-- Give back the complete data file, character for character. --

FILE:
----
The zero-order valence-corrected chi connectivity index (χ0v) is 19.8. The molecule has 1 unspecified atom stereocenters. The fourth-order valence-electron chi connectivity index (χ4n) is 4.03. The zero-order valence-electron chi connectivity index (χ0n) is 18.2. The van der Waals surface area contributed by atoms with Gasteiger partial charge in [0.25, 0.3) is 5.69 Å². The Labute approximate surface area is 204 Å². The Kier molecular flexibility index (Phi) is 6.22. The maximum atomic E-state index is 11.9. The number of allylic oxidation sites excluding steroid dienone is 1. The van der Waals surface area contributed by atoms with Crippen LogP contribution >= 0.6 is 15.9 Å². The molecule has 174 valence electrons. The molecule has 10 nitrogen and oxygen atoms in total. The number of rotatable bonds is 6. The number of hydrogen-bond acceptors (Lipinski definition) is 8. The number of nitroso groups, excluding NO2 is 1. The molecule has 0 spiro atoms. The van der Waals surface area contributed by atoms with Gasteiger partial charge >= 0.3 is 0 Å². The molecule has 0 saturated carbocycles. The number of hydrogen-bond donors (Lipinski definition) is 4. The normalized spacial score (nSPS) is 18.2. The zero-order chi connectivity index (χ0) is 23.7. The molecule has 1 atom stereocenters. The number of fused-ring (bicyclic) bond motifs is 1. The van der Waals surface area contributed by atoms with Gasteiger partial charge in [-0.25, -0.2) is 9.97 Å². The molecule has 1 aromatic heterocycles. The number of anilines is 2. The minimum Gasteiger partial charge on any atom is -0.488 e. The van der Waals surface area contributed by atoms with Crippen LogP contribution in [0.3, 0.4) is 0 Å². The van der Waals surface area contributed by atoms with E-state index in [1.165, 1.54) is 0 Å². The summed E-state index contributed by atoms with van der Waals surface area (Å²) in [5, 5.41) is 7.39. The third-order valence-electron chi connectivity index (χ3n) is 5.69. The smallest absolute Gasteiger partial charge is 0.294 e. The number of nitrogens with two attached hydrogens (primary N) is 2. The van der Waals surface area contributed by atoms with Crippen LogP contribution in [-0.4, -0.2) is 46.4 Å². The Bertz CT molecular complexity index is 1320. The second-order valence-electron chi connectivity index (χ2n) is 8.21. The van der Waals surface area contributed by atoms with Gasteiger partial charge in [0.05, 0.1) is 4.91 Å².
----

The zero-order valence-corrected chi connectivity index (χ0v) is 19.8. The molecule has 1 unspecified atom stereocenters. The fourth-order valence-electron chi connectivity index (χ4n) is 4.03. The zero-order valence-electron chi connectivity index (χ0n) is 18.2. The van der Waals surface area contributed by atoms with Gasteiger partial charge in [0.25, 0.3) is 5.69 Å². The Labute approximate surface area is 204 Å². The Kier molecular flexibility index (Phi) is 6.22. The maximum atomic E-state index is 11.9. The number of allylic oxidation sites excluding steroid dienone is 1. The van der Waals surface area contributed by atoms with Crippen LogP contribution >= 0.6 is 15.9 Å². The molecule has 174 valence electrons. The molecule has 10 nitrogen and oxygen atoms in total. The number of rotatable bonds is 6. The number of hydrogen-bond acceptors (Lipinski definition) is 8. The number of nitroso groups, excluding NO2 is 1. The molecule has 0 spiro atoms. The van der Waals surface area contributed by atoms with Gasteiger partial charge >= 0.3 is 0 Å². The molecule has 0 saturated carbocycles. The number of hydrogen-bond donors (Lipinski definition) is 4. The normalized spacial score (nSPS) is 18.2. The zero-order chi connectivity index (χ0) is 23.7. The molecule has 1 atom stereocenters. The number of fused-ring (bicyclic) bond motifs is 1. The van der Waals surface area contributed by atoms with Gasteiger partial charge in [-0.25, -0.2) is 9.97 Å². The molecule has 1 aromatic heterocycles. The number of anilines is 2. The minimum Gasteiger partial charge on any atom is -0.488 e. The van der Waals surface area contributed by atoms with Crippen LogP contribution in [0.3, 0.4) is 0 Å². The van der Waals surface area contributed by atoms with E-state index in [1.165, 1.54) is 0 Å². The summed E-state index contributed by atoms with van der Waals surface area (Å²) in [5, 5.41) is 7.39. The third-order valence-electron chi connectivity index (χ3n) is 5.69. The smallest absolute Gasteiger partial charge is 0.294 e. The number of nitrogens with two attached hydrogens (primary N) is 2. The van der Waals surface area contributed by atoms with Crippen LogP contribution in [-0.4, -0.2) is 46.4 Å². The Bertz CT molecular complexity index is 1320. The second-order valence-electron chi connectivity index (χ2n) is 8.21. The van der Waals surface area contributed by atoms with Gasteiger partial charge in [0.05, 0.1) is 4.91 Å².